Where is Prageeth?

While the world turns and changes; while we thrill at global events; for some, life is in stasis.
Today, the Sri Lankan journalist Prageeth Ekneligoda will have been missing for 500 days. Ekneligoda was abducted on 24 January 2010 and has not been heard from since. There is still no news of his whereabouts or fate and his abductors are still at large. His wife Sandhya has been petitioning the Sri Lankan government to investigate the disappearance, but they have callously ignored her pleas. Ekneligoda had been a thorn in the side of the government, exposing crimes against humanity. From Sandhya’s incredibly moving letter to Ban Ki Moon, the UN Secretary General, about the case.

In late 2008, Prageeth produced conclusive evidence of the use of chemical weapons by Government forces against Tamil civilians in the North. Prageeth, who believed that such weapons were being used with the aim of annihilating the Tamil population living in LTTE controlled areas, dedicated his time and effort to gathering further evidence and to raising awareness regarding this issue at different forums both locally and internationally.

Ekneligoda is one of several independent journalists to have been disappeared or killed in recent years. Editor Lasantha Wickramatunga was one such writer, who predicted his own murder and wrote an editorial to be published posthumously. The Sri Lankan government always denies involvement in these most sinister of crimes, but it does nothing to stop this violence againsts its own citizens, which is an implicit endorsement and encourages further disappearances. It has allowed a horrible culture of fear and oppression to develop, one that shrinks civil society and ruins the lives of ordinary people. This, in a Commonwealth country that recently hosted the cricket world cup.
Sri Lanka also hosted the Galle Literary Festival in January, one of the few places where ideas of free speech and human rights can be discussed. Author and poet Minoli Salgado imagined what the festival might have been like. I recorded a podcast of Minoli reading it.
Continue reading “Where is Prageeth?”


Following my post regarding names and over-achieving name-alikeys, a correspondent of mine writes:

I wanted to call my son Ebenezer. I wanted him to have a unique name, and I don’t know any other kids called that. When he grew up, he could shorten it to ‘Ben’ if he wanted, or if he fancied something a bit more street, he could call himself ‘Ezey’, like if he was a DJ or something. It would be a good stage name. It would look good on a book jacket. Everyone he met would remember him. He would be talked about. People would say “Do you know Ebenezer?”

But my wife wasn’t having any of that. She said that kids at school might bully him. So instead we named him John, after my Dad. My son John, who must now compete for attention with the billions of other Johns out there.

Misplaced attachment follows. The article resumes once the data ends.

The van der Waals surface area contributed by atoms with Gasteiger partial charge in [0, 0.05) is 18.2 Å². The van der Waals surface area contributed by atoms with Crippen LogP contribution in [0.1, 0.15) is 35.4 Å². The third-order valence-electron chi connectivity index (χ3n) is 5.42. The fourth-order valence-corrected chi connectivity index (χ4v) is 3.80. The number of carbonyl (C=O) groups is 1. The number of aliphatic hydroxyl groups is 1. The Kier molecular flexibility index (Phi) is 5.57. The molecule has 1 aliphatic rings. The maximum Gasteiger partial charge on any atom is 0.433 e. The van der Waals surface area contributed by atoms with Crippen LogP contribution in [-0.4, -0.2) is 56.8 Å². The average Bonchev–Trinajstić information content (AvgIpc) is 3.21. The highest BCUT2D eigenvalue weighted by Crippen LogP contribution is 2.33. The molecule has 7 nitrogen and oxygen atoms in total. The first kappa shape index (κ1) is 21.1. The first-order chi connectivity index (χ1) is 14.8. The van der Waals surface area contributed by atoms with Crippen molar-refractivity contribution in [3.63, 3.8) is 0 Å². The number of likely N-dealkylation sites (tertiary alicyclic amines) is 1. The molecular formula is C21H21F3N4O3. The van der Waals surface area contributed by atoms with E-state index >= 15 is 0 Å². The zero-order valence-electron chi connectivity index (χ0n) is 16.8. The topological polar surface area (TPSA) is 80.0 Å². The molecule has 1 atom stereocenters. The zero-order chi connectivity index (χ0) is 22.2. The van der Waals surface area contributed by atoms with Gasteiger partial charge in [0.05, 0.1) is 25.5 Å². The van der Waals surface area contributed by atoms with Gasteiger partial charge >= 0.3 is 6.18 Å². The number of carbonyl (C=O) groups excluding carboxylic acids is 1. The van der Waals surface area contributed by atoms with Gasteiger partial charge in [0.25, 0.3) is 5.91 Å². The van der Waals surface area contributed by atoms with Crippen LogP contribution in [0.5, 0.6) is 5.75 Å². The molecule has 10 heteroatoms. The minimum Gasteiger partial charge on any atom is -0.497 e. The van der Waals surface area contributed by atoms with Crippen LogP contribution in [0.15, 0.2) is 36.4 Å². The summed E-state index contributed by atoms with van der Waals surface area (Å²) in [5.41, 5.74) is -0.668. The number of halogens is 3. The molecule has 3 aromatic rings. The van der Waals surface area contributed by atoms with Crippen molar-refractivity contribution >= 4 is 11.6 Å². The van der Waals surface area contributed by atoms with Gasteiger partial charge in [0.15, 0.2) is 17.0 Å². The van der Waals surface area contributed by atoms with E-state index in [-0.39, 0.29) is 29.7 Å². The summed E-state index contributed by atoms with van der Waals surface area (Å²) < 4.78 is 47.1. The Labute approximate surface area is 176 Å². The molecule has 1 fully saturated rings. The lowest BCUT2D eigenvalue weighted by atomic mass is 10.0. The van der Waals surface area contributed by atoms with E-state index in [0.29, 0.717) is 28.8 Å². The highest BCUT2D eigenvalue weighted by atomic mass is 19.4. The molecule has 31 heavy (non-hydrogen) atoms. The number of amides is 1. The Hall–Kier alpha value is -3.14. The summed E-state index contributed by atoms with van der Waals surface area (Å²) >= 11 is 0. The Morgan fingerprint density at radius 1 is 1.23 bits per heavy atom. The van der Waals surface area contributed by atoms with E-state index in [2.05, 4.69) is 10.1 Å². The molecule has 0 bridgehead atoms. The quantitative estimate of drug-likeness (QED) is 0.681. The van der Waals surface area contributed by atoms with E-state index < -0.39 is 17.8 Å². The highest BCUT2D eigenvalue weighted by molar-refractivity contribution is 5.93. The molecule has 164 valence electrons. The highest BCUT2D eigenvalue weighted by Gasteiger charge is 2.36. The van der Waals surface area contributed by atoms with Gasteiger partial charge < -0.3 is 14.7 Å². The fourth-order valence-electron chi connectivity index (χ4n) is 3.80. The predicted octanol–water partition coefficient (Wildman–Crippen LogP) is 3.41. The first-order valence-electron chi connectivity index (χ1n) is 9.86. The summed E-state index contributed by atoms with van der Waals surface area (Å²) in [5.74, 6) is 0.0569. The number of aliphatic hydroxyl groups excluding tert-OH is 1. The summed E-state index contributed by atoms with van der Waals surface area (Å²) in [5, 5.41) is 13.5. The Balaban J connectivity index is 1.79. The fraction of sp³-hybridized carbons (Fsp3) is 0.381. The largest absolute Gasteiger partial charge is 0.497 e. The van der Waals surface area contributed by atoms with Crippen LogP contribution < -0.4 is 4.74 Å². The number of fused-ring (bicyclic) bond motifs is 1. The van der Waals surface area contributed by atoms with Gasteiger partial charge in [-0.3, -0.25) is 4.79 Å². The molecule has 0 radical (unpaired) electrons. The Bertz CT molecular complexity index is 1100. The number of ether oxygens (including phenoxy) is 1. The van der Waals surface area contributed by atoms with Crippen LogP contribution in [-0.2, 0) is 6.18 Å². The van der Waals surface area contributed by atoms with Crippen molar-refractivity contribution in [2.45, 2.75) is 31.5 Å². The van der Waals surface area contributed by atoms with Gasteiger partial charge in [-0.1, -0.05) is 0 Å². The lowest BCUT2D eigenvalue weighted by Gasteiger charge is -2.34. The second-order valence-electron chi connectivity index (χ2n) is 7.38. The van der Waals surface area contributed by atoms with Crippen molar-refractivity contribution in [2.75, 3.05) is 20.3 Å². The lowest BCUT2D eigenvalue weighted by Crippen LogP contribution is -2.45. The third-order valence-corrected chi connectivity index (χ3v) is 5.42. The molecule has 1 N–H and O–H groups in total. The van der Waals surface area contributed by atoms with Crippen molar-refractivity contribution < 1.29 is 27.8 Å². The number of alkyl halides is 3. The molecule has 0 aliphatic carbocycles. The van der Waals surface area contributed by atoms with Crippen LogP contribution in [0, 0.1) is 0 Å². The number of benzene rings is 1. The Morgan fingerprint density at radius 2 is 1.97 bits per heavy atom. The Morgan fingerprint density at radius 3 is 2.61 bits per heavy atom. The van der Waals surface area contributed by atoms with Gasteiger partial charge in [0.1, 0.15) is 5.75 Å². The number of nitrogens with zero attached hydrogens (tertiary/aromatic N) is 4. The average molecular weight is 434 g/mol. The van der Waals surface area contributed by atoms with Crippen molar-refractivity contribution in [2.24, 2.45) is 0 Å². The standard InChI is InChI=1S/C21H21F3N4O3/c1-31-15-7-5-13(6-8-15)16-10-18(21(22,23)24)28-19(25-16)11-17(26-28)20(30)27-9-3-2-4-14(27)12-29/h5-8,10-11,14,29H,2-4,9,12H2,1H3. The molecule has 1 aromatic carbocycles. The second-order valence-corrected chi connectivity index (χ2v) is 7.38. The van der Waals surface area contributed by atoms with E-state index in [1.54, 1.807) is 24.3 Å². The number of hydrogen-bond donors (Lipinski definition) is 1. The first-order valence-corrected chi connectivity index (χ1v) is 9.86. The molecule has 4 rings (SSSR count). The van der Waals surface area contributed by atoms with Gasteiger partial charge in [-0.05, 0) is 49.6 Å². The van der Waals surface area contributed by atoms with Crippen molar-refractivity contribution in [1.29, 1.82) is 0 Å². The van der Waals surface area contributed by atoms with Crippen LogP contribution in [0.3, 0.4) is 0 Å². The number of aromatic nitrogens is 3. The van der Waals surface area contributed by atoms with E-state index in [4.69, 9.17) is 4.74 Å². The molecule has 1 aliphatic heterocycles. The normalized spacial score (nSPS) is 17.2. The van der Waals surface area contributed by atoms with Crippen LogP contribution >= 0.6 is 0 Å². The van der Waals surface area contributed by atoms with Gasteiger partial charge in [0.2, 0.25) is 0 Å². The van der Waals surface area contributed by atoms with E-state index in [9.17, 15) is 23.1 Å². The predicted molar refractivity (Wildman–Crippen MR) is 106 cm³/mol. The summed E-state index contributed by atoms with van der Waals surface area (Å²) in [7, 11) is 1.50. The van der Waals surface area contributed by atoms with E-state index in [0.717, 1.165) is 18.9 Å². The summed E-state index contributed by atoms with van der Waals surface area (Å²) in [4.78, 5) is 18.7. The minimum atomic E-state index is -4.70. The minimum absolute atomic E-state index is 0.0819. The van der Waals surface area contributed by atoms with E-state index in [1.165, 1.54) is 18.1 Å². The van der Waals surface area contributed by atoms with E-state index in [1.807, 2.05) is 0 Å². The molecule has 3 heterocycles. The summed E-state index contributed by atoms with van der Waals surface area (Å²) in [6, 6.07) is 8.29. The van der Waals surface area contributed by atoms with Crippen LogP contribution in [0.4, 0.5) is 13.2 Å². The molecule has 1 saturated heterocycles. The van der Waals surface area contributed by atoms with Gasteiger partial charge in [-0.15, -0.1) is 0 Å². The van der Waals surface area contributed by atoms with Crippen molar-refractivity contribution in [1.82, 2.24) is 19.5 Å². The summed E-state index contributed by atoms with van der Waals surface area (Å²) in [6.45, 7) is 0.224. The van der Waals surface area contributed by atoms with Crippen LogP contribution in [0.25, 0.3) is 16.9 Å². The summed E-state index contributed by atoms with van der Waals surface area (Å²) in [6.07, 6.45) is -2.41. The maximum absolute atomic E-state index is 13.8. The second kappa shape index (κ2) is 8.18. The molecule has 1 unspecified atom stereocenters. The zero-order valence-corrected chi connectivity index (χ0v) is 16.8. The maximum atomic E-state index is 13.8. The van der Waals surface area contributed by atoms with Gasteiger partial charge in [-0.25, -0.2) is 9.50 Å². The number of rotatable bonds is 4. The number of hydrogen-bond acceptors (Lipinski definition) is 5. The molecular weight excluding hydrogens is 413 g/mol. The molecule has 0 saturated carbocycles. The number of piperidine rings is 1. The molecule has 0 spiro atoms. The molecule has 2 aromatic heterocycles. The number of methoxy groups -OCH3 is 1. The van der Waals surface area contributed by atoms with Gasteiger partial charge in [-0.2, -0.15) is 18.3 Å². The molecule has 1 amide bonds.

Earlier this year, sitting on a bus winding through the hills of Sri Lanka, I met a British couple who were expecting a baby. He was a Scotsman, while she was of Sinhalese Sri Lankan parentage. They were discussing what name to give the baby. Part of the discussion was to find a combination of first and middle names which acknowledged their disparate heritage. Would the child take on the father’s monosyllabic Scottish surname, it’s mother’s polysyllabic Sri Lankan second name, or a hyphenated tongue-twister which combined the two? I wondered to what extent the origin of the name would affect the child’s relationship to the world around them. In those weeks before a decision was made, the baby had as much chance of being named Christopher or Angus, as being named Dilip, or Hasantha. Born into the twenty-first century UK, he would not, I hope, suffer any prejudice, had his parents chosen the latter moniker. However, it would serve as a constant reminder of his heritage in a far-off continent. What effect would this have on his approach to life, his politics, his “identity”? I imagine it would be quite significant, and positive. EbenezerJohn’s father clearly agrees… as did Johnny Cash when he wrote “A Boy Named Sue”.
Or; Would Cassisus Clay have won as many fights as Muhammed Ali?

Encounters with souvenir sellers: scene II

Sigiriya: More ancient ruins. This time, a castle high on rock, built by a paranoid king who had killed his father and lived in fear of his exiled brother.
Down at the foot of the mountain, an old man approaches. He carries a single item for sale, what appears to be a wooden book. The other pedlars have not shown me anything like it, so I am a willing audience when the man offers a demonstration. It turns out to be a box with secret compartments, and one must pull back secret panels to open them.